Why the day before Lent is all about celebrating–and enjoying a few pancakes!
In our church, Shrove Tuesday, the day before the beginning of Lent, is a day of celebration. Or at least a day to eat pancakes, make merry and kick up your heels a bit. We usually have a jazz combo playing at the parish house and if I’m lucky, I dance with my friend and fellow worshipper Juanita.
Shrove Tuesday was a new one to me. In my church back home we never did anything for the day before Ash Wednesday. I knew of the traditions of Mardi Gras, richly celebrated down in New Orleans with parades and music and beads and costumes and shenanigans. “Mardi Gras,” after all, means “Fat Tuesday.”
But where does Shrove Tuesday come from? Does it mean “Fat Tuesday” too? A little research proved helpful. The word “shrove” comes from the old English word “shrive” which refers to asking for absolution from your sins. To get ready for Lent, it was traditional to ask forgiveness. Nothing about “Fat” in it.
Those 40 days of Lent leading up to Easter (Sundays don’t count, mind you, in case you’re looking at your calendar and counting) are a time of fasting and spiritual growth, mimicking the time Jesus spent in the wilderness.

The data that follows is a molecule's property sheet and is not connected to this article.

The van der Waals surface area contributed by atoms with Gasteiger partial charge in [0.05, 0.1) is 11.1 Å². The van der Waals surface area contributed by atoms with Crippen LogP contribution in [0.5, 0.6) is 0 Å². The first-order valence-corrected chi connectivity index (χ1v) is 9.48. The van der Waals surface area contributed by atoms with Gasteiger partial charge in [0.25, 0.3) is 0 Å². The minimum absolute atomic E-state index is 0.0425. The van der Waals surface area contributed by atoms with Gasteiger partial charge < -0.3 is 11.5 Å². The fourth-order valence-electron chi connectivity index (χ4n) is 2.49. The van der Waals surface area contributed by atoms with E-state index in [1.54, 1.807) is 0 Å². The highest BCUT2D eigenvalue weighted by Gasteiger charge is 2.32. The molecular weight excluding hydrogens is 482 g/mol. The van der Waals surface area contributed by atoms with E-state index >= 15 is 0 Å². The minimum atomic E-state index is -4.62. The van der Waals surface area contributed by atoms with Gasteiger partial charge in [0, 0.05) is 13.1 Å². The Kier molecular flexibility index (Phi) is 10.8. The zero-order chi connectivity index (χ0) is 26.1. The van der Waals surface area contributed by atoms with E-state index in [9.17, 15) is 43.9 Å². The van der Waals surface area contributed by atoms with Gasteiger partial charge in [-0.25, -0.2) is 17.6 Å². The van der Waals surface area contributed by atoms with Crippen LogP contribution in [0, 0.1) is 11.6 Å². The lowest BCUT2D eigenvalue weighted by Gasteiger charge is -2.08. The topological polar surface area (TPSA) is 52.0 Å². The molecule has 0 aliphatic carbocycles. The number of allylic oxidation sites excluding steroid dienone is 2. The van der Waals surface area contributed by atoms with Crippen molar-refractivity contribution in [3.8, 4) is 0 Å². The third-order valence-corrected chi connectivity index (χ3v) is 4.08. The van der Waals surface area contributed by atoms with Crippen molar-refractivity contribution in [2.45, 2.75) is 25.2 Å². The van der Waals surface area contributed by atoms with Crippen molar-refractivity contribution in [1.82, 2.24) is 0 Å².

I think of Lent as wilderness time. An occasion for contemplation, for rediscovering what my life’s focus is, just as Jesus did in the desert. It was His moment of readiness for His ministry. Don’t we all need reflection time to be able to focus on our life’s call?
So what would that have to do with pancakes on Shrove Tuesday?
The pancakes themselves are often made up or decorated with foods that people give up for Lent: the sweet syrups, the whipped cream, lots of butter. (Make you feel hungry yet?)
The dancing and the music are reminders of our community of faith, the people who stick by us in good times and tough times. A little celebration before a period of contemplation. A little dancing.
As for absolution, it’s always available, in good times and bad. We are “shriven” and forgiven by the Lord of the dance.
Happy Shrove Tuesday. Have a pancake or two on me.